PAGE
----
Here is a simplified, grafic depiction of the mess that has emerged in the wake if the subprime trigger. From The Deal.com:
Chain of FoolsHT: Paul Kedrosky
By Matt Miller
Published October 3, 2008 at 4:52 PM
The $700 billion bailout went down in flames at first. Now markets, investors, regulators and taxpayers are milling around trying to digest what to do next.
To understand the mind-boggling enormity of this mess, it's instructive to picture how we got here. Focusing on subprime mortgages or mortgage-backed securities ignores the dense network of links and connections that form an opaque system of derivatives and debt. "Any number of other high-yielding asset classes could have started the crisis," says Paul Mizen, an economics professor and director of the Centre for Finance and Credit Markets at the University of Nottingham School of Economics. "It so happened that the subprime market soured first."
Mizen was writing in the Federal Reserve Bank of St. Louis Review. The Deal decided to use Mizen's article -- "The credit crunch of 2007-2008: A discussion of the background, market reactions, and policy responses" -- as the basis for a graphic. This diagram -- admittedly simplified -- attempts to chart the chain of leveraged causation. It shows how a peak of $600 billion in subprime mortgages could metastasize into trillions of dollars of potentially toxic asset-backed securities, collateralized debt obligations and credit default swaps.
The rationale for such complexities is credit-risk transfer. The realities: securities and leverage so much bigger, more complicated and detached from actual assets that value itself became an abstraction. Writes Mizen: "Investors are far removed from the underlying assets both physically (due to the global market for these assets) and financially (since they often have little idea about the true quality and structure of the underlying assets several links back in the chain)."
Very simply, as the system seized up, no one knew what was held or what was its true value.
Our depiction begins with those subprime mortgages. These were issued by loan originators but usually sold off. According to an earlier Federal Reserve Bank of St. Louis study, about six in 10 subprime mortgages were securitized in 2003, the highest percentage ever.
Securitized subprime mortgages became part of a much larger pool called residential mortgage-backed securities. That includes the only slightly less risky Alt-A mortgages and the higher-grade conventional, jumbo and FHA/VA mortgages. At first RMBS were packaged by mortgage type, but, more recently, they were mixed and matched. FDIC-insured institutions alone held $1.2 trillion of these in 2006.
In turn, these mortgage-backed securities, which the credit agencies anointed with a AAA rating until June 2007, are part of a much bigger pool called asset-backed securities. That market totaled $10.7 trillion in 2006 and included commercial mortgage-backed securities, auto loans, credit cards and student loans.
At the next level, the underlying assets and their values begin to lose definition. Asset-backed securities are divided primarily into a debt-recovery pecking order into tranches -- senior, mezzanine and equity -- and then pooled. These are called collateralized debt obligations. A CDO can be backed by everything from corporate bonds to real estate investment trusts. A collateralized loan obligation is a CDO backed by bank loans. A pool of residential mortgage-backed securities is another way to construct a CDO. (CDOs are also divided between cash CDOs, or those backed by debt instruments yielding cash, and synthetic CDOs, which are backed by other credit derivatives.)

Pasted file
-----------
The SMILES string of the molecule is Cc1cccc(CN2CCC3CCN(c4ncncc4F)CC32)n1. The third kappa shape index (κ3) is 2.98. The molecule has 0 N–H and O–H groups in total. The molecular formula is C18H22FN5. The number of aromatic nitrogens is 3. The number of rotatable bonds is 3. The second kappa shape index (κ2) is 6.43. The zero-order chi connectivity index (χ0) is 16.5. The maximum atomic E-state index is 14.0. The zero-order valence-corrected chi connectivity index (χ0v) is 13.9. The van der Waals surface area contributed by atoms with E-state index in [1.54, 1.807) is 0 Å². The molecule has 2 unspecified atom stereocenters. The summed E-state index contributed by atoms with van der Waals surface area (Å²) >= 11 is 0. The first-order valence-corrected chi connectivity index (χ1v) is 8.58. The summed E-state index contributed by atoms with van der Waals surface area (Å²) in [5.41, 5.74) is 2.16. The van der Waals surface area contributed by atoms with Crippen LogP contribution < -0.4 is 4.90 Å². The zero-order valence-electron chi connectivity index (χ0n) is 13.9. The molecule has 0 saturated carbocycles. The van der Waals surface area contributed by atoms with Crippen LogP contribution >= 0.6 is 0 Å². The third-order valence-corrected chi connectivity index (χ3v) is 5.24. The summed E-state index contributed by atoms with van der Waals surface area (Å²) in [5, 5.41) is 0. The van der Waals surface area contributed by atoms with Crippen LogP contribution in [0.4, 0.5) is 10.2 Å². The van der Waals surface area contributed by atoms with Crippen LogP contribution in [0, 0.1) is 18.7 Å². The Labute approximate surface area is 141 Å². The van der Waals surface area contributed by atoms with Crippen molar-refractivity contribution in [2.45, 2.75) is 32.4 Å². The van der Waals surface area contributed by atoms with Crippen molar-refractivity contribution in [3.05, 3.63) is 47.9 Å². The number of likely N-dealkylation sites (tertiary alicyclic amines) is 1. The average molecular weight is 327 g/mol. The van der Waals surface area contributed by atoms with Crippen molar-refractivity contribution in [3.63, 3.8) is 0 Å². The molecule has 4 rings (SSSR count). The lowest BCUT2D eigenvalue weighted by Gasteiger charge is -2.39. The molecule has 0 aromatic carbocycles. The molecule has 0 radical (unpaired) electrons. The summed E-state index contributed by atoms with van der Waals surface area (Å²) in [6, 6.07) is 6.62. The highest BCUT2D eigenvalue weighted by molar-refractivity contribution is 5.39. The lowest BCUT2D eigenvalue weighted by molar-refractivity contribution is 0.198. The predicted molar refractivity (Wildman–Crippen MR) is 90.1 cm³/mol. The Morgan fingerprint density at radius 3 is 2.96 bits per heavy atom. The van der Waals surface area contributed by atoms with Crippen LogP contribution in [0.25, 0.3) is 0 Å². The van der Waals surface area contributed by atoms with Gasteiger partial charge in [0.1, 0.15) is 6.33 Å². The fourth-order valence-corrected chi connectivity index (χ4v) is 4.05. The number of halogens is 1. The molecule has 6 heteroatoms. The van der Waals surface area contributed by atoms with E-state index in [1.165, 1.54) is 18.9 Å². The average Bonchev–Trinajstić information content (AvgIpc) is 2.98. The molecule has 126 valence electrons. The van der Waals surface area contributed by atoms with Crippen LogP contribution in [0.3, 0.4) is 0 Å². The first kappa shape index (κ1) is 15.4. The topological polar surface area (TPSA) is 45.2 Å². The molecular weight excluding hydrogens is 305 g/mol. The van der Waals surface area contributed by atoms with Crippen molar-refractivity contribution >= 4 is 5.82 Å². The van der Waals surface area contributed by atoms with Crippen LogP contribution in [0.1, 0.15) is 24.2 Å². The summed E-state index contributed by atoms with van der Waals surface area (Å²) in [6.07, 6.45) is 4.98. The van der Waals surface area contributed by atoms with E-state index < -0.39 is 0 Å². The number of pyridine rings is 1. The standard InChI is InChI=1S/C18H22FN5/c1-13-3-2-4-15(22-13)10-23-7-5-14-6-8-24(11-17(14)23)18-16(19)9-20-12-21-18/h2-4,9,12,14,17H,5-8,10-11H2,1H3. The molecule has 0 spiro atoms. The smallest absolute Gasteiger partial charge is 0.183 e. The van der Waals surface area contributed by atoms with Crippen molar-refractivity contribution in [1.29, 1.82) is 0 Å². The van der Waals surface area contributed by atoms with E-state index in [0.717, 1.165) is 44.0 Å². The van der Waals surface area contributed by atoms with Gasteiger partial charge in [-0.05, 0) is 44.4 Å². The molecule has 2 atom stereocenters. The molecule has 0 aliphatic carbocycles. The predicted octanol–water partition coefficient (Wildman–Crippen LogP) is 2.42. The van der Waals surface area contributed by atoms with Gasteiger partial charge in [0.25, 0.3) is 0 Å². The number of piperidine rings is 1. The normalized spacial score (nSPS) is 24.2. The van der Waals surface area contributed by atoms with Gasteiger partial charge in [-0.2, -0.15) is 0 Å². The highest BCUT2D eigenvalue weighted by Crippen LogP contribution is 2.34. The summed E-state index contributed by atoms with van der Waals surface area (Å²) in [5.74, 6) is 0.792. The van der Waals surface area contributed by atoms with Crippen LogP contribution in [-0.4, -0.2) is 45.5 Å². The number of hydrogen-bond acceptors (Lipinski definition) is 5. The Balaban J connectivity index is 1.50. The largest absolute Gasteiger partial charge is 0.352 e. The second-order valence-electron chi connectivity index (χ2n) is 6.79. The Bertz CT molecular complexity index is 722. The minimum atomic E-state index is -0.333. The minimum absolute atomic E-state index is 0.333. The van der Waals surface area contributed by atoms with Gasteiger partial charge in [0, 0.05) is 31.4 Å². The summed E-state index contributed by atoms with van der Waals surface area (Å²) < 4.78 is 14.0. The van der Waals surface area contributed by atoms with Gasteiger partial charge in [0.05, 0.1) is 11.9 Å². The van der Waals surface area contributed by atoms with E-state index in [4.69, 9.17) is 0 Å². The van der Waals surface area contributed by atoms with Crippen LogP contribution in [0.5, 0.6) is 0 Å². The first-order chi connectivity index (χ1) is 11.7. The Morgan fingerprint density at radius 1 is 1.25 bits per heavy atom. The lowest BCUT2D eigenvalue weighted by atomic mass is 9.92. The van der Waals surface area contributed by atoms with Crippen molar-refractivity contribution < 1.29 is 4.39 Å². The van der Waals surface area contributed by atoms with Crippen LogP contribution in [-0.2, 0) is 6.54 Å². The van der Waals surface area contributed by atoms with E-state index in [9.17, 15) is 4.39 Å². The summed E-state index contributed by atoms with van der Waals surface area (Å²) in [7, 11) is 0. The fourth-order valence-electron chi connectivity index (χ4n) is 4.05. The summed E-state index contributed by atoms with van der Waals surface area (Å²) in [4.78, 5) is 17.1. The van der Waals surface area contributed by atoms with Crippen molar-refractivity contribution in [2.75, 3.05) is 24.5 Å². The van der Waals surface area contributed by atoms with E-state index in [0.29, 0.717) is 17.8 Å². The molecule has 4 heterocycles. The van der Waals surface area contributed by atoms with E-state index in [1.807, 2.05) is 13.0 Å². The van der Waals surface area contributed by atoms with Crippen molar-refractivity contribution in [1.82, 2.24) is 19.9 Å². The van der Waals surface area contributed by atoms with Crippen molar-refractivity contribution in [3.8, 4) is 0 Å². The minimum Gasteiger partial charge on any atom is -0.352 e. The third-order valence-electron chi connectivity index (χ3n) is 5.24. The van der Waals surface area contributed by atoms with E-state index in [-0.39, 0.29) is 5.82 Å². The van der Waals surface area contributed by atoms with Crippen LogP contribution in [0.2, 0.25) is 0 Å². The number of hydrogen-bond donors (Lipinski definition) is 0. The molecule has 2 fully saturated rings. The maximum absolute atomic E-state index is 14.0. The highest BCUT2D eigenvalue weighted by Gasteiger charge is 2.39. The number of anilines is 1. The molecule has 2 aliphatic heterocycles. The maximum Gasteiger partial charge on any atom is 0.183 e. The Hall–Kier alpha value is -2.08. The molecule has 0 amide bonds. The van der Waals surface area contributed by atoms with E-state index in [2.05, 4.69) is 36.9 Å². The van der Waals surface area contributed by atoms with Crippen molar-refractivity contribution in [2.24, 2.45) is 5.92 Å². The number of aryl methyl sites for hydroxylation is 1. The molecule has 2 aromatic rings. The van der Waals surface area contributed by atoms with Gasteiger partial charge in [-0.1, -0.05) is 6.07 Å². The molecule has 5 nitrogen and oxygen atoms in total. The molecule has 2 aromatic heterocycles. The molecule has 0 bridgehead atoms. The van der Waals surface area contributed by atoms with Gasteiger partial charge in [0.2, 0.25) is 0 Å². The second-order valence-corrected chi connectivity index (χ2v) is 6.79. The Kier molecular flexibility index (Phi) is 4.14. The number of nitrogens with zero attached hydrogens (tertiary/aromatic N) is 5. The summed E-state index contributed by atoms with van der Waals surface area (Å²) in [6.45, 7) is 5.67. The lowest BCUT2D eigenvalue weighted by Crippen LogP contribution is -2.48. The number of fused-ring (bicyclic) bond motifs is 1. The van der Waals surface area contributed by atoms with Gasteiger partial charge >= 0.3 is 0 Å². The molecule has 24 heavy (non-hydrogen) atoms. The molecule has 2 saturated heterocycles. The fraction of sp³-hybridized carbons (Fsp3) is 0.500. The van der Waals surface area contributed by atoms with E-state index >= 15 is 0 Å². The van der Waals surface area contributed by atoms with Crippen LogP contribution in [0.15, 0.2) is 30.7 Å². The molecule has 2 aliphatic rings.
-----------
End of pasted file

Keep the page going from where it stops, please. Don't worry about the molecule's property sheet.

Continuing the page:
Before these pools are transformed into CDOs, some intermediate steps typically occur. CDO managers borrow from banks, which finance the acquisition of the asset-backed securities. The banks warehouse and reconstitute them.
Meanwhile, managers get sales orders for these CDOs, which are typically acquired by conduits or special investment vehicles, off-balance-sheet, bankruptcy-remote entities. Those are often funded by asset-backed commercial paper, or ABCP, short-term loans, which are in turn sold to banks.
According to the research group Celent LLC, the CDO market in 2006 totaled $2 trillion.
The creation of CDOs isn't the end of the game. CDOs themselves can be divided and combined in various fashions, then sold off. These funds-of-CDO-funds are called CDO squared. That process can be repeated with CDO squared, creating CDO cubed.
Leverage fueled the acquisition of these instruments at every level. The result: A 20% drop in value could easily wipe out an investment. "Investors had concentrated risks by leveraging their holdings of mortgages in securitized assets, so their losses were multiplied," Mizen says.
To mitigate the risk of failure, creditors and holders of these securities bought credit default swaps, a kind of insurance policy originally crafted for corporate debt. An enormous market evolved in the swaps themselves; it more than doubled from June 2005 to the end of 2007. At the start of this year, according to Moody's Investors Service, the notional value of contracts outstanding stood at $62.2 trillion, while replacement value eclipsed $2 trillion.
The disassembly of these various securities could take years. Evisceration of the institutions has already begun. Of the six biggest issuers in 2006 of asset-backed securities, including mortgage-backed securities and CDOs, only two -- GMAC LLC and Royal Bank of Scotland Group plc -- remain in business. Countrywide Financial Corp., Lehman Brothers Holdings Inc., Bear Stearns Cos. and Washington Mutual Inc. are history. [Iverson note: Some hyperlinks to institutions and related emphasis in original omitted here]